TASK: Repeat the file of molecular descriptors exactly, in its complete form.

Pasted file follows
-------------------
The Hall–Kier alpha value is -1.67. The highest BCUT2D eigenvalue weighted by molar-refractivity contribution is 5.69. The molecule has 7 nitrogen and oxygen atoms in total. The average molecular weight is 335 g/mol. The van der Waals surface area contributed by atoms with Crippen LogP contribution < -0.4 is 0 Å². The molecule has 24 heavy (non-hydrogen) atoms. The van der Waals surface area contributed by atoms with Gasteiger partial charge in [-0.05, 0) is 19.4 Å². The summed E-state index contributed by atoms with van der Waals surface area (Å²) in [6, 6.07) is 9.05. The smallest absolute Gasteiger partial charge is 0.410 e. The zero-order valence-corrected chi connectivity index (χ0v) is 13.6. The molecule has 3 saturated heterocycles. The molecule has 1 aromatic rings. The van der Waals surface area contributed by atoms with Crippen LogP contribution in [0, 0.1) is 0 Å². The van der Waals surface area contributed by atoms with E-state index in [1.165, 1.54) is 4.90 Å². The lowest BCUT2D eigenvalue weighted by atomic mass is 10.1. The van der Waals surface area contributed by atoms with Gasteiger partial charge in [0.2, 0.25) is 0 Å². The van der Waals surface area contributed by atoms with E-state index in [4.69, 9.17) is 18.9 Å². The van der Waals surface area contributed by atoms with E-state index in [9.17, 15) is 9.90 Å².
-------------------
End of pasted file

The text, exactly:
The Hall–Kier alpha value is -1.67. The highest BCUT2D eigenvalue weighted by molar-refractivity contribution is 5.69. The molecule has 7 nitrogen and oxygen atoms in total. The average molecular weight is 335 g/mol. The van der Waals surface area contributed by atoms with Crippen LogP contribution < -0.4 is 0 Å². The molecule has 24 heavy (non-hydrogen) atoms. The van der Waals surface area contributed by atoms with Gasteiger partial charge in [-0.05, 0) is 19.4 Å². The summed E-state index contributed by atoms with van der Waals surface area (Å²) in [6, 6.07) is 9.05. The smallest absolute Gasteiger partial charge is 0.410 e. The zero-order valence-corrected chi connectivity index (χ0v) is 13.6. The molecule has 3 saturated heterocycles. The molecule has 1 aromatic rings. The van der Waals surface area contributed by atoms with Crippen LogP contribution in [0, 0.1) is 0 Å². The van der Waals surface area contributed by atoms with E-state index in [1.165, 1.54) is 4.90 Å². The lowest BCUT2D eigenvalue weighted by atomic mass is 10.1. The van der Waals surface area contributed by atoms with Gasteiger partial charge in [0.2, 0.25) is 0 Å². The van der Waals surface area contributed by atoms with E-state index in [4.69, 9.17) is 18.9 Å². The van der Waals surface area contributed by atoms with E-state index in [9.17, 15) is 9.90 Å².